As mention in my answer on merge drivers, they are useful in case of conflict only.
That applies to a
merge=ours in a
.gitattributes file: see Merge strategies.
One very useful option is to tell Git to not try to merge specific files when they have conflicts, but rather to use your side of the merge over someone else’s.
This recent thread (2012) confirms it:
Is there a way to merge from branchA to branchB and from branchB to
branchA while completely ignoring changes to a file that is tracked
and exists in both branches?
No. Fundamentally, a commit object in git consists of a content state (i.e., a pointer to a tree object) and a pointer to all previous history (i.e., zero or more "parent" pointers to commit objects).
The semantics of a commit object can be thought of as "I have looked at all of the history in all of the parent commits, and the state contained in my tree pointer supersedes them all".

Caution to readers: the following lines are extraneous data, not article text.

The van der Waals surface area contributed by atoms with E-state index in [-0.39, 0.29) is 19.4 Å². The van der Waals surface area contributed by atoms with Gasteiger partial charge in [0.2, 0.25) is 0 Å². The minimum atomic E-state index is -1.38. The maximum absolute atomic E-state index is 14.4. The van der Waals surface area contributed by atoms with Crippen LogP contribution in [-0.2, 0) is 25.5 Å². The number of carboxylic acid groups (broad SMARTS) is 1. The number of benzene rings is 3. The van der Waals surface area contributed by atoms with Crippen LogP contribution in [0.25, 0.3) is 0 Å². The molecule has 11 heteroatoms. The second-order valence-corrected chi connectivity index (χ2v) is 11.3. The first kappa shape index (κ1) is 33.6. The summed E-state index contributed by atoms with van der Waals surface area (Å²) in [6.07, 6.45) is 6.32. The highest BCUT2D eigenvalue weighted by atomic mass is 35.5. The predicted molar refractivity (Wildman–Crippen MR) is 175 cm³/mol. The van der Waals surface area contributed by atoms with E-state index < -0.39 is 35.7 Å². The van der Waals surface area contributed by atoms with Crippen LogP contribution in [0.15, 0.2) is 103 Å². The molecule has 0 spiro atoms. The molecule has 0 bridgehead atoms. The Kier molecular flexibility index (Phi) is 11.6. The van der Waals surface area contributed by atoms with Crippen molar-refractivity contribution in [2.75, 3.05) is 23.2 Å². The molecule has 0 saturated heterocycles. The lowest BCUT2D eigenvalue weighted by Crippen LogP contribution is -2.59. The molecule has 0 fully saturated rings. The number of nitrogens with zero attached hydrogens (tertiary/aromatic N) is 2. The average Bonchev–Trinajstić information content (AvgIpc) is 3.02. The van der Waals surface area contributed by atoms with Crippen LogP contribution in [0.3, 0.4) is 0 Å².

So you could make merge
A, but keep
A's copy of the file (e.g., using the "
ours" strategy). But that is saying that you considered the state of both A and B, and decided that
A's version supersedes what happened in
B. If you later wanted to merge from
B's version of the file would not even be considered as an outcome for the merge.
There isn't really a clever way to work around this via a different merge strategy; it's a fundamental aspect of git's data structure for storing history.
If those templates are in a sub-directory, it is best to isolate them in a git repo of their own, in order to include that repo as a submodule.
If not, then you need to revert the files incorrectly merged before committing (as in this thread):
git merge --no-commit other
git checkout HEAD XYZ # or 'git rm XYZ' if XYZ does not exist on master